Lappé encourages Americans to buy locally grown foods, support fair trade, and voice opinions to protect our planet. Lappé is co-founder of both the Small Planet Institute and the Small Planet Fund. She is a compelling public speaker, with past talks at schools such as Yale University and Brown University. To learn more about Lappé, visit

Those who attend the dinner will receive a signed copy of “Grub,” which explores issues of social change and its impact on our food systems.

Lappé also will speak at a lunch earlier in the day, also at Fresh Gatherings. Tickets, which include the meal and talk, are $15. Both events are open to the public.

Tickets are available in advance by calling 314-977-8523 or at the door.

Slow Food St. Louis helped sponsor this event.

Wednesday, March 14, 2007

Reminder SLOW FOOD Trivia Night

We still have spots for Convivial Pursuit, a friendly game of food trivia to benefit Slow Food St. Louis. This event takes place Sunday, March 25th from 4-8pm at Mad Art Gallery, 2727 S. 12th Street, St. Louis, MO 63118.

We've lowered ticket prices...get yours now!Ticket prices are $20 each. Price includes Schlafly Beer, wine, soda, and water.

To purchase a table, mail your check or money order made out to Slow Food St. Louis, to: Sara Hale, 1925 South Ninth Street, St. Louis, MO 63104. Be sure to include your contact name, email, phone number, and name of your team. Send questions to

Monday, March 12, 2007

Bee Alert When Checking Hives This Spring

This information comes from:
Extension and Ag Information
University of Missouri

COLUMBIA, Mo. - A new phenomenon among the beehives has beekeepers and researchers buzzing. A breakdown in normal colony structure is causing bees to abandon their hives, said a University of Missouri extension entomologist.

"They're leaving the queen, which is unusual," said Richard Houseman, associate professor of entomology. In many hives, there are no bees at all. The brood, or young, remain capped. Affected hives also are slow to be "robbed out" by other colonies. This phenomenon, first identified last fall, is known as Colony Collapse Disorder. Bee experts are unsure of the cause. The disorder has been reported in 24 states. Missouri is not on the list.

State entomologist Mike Brown said he hasn't had any official reports of CCD in Missouri. "Everything I have heard has been anecdotal," he said.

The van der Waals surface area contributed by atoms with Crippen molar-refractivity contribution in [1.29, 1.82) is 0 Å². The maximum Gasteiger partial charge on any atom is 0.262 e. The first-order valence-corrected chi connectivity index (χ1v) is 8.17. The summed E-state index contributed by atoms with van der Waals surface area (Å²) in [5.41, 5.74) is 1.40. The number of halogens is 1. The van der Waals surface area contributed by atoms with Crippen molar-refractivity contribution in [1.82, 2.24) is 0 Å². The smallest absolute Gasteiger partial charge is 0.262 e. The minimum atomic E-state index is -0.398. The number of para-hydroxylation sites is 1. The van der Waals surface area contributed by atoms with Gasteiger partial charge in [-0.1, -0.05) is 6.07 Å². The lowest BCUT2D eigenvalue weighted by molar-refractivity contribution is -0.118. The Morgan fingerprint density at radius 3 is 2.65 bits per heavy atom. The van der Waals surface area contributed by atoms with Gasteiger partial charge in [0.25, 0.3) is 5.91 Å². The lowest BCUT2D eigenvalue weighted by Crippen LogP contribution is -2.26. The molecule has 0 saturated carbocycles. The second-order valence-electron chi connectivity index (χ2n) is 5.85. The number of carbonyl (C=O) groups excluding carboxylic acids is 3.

Both Houseman and Brown encourage beekeepers who have hives showing symptoms of the disorder to report their findings to the Missouri Department of Agriculture or the University of Missouri. They will need to complete a confidential survey about the details of their loss.

"It may provide some clues or common threads, such as practices beekeepers should avoid," said Houseman.

Art Gelder, owner of Walk-About Acres outside Columbia, also has heard of hives being affected. He has just begun to check hives and has already noticed one hive exhibiting symptoms of the disorder. "No bees," he said. "No dead bees, no live bees. Just honey.

"It's kind of scary. Not only can you lose half of your honey crop, but you also lose the pollination." And pollination is what the buzz is all about.

"In some states, the impact (of low bee numbers of pollination) may be large depending on the major crops," said Houseman. "In Missouri, our major crops are corn and soybeans, and they're self-pollinating."

He said growers of fruit and vegetable crops, such as apples, cucumbers and watermelons, may see an impact because those plants are pollinated by honey bees. Right now Missouri's bee status is unknown.

"More information should be made available as the temperatures start to warm and beekeepers start to get out to check their colonies," Brown said.

Gelder said he plans to report his loss after checking the rest of his hives.

"We just have to wait for scientists to figure out what's going on nd go from there," he said.

A multi-state working group comprised of researchers, extension agents and regulatory officials from Pennsylvania State University; Pennsylvania Department of Agriculture; Florida Department of Agriculture; Bee Alert Technology, Inc., affiliated with University of Montana; Florida Department of Agriculture; and the United States Department of Agriculture Agricultural Research Service is considering several hypotheses about possible causes, including transmitted pathogens, an immunosuppressive disorder and sublethal insecticides.